The Best Accounting Schools in Minnesota
There are 72 schools in Minnesota that offer some credential in accounting. None of the business schools in Minnesota are accredited by the AACSB. Although this accreditation is considered by some to be the gold standard in business school, only about 30 percent of business schools in the United States carry AACSB accreditation. The nine public schools in Minnesota offer excellent bachelor’s and master’s degrees in accounting and will prepare students for a successful career in Accounting. These schools offering Accounting education in Minnesota are Bemidji State University, Metropolitan State Universtiy, Minnesota State University – Moorehead, Minnesota State University – Mankato, Saint Cloud State University, Southwest Minnesota State University, University of Minnesota – Crookston, University of Minnesota – Duluth, and Winona State University. These are fine schools that provide affordable in-state tuition, selective acceptance rates, and quality educations. Opting out of the AACSB accreditation process also means that the business school saves money on accreditation and renewal fees. They are in turn cheaper on the student and his/her/their family.
Becoming a CPA in Minnesota
CPAs in Minnesota are required to finish 150 credit hours of education in a post-secondary setting. A typical bachelor’s degree in accounting accounts for 120 of these, while the other 30 must come from an upper-level endeavor, like a graduate certificate in accounting or a master’s in business. Minnesota specifically requires 30 upper division level accounting courses before becoming eligible to sit for the CPA. The Board of Accountancy in Minnesota stipulates that to sit for the CPA exam, one must also hold a graduate degree from a business school with 24 semester hours in graduate-level accounting if the bachelor’s degree is not in Accounting or finance.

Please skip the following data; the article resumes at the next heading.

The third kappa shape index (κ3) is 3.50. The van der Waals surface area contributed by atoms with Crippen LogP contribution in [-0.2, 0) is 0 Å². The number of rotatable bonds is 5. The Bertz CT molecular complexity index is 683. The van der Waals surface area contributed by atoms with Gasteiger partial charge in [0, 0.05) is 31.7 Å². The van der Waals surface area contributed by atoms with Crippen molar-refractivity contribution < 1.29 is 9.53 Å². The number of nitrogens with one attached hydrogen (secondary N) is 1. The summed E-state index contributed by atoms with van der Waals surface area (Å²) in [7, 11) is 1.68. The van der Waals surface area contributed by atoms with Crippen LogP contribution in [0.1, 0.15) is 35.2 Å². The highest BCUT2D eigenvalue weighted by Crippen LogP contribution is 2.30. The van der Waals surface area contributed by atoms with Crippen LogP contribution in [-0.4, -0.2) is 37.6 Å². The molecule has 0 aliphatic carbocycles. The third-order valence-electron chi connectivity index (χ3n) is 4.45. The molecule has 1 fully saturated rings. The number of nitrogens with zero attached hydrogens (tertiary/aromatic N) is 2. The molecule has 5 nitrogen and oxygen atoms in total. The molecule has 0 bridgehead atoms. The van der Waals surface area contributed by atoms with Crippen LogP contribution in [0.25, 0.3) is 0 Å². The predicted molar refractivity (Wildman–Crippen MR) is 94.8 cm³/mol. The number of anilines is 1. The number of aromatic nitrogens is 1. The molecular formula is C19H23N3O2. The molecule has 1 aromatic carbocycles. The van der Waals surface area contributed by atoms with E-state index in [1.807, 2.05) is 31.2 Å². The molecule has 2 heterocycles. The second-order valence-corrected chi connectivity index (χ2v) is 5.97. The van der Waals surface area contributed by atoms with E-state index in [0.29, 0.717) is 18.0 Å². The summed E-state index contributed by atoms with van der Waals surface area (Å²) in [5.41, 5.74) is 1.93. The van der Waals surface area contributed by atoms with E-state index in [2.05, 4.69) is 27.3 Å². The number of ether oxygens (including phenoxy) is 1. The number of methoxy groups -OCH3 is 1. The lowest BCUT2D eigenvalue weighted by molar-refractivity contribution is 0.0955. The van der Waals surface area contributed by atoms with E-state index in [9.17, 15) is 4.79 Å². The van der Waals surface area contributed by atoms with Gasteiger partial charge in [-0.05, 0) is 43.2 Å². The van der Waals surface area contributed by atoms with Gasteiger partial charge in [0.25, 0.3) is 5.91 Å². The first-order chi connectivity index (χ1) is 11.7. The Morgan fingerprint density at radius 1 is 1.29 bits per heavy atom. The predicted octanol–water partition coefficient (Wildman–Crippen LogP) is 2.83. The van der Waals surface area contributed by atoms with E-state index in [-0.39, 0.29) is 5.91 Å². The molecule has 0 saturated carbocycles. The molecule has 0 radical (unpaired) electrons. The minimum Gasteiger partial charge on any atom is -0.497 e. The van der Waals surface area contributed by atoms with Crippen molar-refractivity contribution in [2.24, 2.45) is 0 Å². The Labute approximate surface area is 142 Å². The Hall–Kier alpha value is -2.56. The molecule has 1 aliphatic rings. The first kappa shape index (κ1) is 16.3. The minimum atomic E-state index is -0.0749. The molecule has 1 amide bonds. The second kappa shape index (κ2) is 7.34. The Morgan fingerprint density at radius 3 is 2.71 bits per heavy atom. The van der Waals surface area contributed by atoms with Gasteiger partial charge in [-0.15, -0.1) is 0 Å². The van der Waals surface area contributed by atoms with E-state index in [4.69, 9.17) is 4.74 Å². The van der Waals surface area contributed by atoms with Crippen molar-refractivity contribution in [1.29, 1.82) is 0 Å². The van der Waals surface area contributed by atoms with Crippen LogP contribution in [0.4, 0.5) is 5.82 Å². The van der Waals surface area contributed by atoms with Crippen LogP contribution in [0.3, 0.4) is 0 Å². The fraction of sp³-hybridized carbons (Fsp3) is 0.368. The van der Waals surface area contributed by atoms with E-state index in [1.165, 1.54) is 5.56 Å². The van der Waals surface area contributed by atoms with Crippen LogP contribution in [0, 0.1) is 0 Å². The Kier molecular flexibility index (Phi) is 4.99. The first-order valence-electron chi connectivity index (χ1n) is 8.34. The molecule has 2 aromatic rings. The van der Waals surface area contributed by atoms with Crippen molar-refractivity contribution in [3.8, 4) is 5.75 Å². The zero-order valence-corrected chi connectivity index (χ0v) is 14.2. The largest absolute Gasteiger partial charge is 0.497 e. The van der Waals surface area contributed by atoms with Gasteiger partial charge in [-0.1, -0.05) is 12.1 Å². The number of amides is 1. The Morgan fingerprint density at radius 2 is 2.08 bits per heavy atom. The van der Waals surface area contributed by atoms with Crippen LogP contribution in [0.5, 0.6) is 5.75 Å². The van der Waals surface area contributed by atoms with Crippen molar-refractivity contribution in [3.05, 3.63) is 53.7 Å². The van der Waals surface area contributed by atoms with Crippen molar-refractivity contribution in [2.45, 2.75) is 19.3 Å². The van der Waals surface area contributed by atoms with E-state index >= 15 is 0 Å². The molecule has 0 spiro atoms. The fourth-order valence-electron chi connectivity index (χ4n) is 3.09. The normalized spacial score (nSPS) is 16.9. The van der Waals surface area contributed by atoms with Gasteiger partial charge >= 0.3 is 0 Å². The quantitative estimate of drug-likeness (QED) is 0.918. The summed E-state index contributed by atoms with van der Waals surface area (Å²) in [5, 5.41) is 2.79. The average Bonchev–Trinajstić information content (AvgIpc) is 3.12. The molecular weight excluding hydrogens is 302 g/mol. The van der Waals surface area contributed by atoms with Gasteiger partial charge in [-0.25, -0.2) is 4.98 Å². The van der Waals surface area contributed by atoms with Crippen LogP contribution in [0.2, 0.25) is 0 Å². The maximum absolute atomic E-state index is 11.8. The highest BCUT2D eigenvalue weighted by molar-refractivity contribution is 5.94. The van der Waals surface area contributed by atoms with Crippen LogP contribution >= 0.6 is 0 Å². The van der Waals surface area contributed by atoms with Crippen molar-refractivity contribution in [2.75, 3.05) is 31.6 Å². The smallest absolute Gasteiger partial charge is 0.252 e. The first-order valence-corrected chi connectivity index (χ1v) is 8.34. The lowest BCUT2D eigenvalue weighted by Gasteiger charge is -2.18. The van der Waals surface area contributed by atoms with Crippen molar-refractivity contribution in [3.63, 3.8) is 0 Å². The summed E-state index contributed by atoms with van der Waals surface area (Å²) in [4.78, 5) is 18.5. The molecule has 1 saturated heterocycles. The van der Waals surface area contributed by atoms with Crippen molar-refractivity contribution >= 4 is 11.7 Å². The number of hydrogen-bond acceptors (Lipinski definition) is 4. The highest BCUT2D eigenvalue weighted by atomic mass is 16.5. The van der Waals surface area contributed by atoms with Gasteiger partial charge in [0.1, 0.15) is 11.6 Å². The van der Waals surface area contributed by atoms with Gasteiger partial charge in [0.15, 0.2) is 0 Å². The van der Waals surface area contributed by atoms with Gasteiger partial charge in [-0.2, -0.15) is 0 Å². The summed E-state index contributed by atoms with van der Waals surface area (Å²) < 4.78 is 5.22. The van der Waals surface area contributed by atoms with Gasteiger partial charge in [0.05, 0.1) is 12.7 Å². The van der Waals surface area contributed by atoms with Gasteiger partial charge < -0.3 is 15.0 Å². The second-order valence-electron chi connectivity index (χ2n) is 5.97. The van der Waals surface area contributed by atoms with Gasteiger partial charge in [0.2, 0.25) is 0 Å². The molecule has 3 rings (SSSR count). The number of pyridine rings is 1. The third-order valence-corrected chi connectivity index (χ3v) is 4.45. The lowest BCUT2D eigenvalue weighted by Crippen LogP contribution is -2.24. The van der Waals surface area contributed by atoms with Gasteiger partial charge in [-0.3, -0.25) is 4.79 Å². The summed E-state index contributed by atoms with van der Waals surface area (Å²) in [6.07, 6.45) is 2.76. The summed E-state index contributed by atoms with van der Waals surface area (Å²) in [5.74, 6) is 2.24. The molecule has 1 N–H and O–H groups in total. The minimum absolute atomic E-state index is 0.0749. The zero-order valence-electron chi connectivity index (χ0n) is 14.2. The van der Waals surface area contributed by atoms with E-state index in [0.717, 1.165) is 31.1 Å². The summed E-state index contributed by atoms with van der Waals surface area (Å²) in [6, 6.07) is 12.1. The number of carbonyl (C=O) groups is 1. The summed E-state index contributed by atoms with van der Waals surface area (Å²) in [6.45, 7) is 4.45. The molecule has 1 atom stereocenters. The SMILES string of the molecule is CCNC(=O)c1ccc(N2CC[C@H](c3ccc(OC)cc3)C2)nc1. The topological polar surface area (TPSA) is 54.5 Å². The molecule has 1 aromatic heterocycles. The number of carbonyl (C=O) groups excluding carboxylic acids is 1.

The next step in the process for Minnesota CPAs is to take and pass the Uniform CPA exam. To be eligible to sit for the CPA exam in Minnesota, the applicant must be a resident of Minnesota, or be in school or working in MN. There are four parts to the exam, Business Environment & Concepts (BEC), Financial Accounting & Reporting (FAR), Auditing & Attestation (AUD) and Regulation (REG). Each of the parts is a four-hour test to be taken on different days, and each one must be passed with a 75% or better. After passing the CPA exam, the candidate has one step left until the Minnesota Board of Accountancy takes over deciding their fate. They must take and pass an ethics exam developed by the AICPA within the two years before they apply for the license. After the exam, CPAs must work in the field for at least 2,000 hours or a full-time year, before being eligible to receive their full license.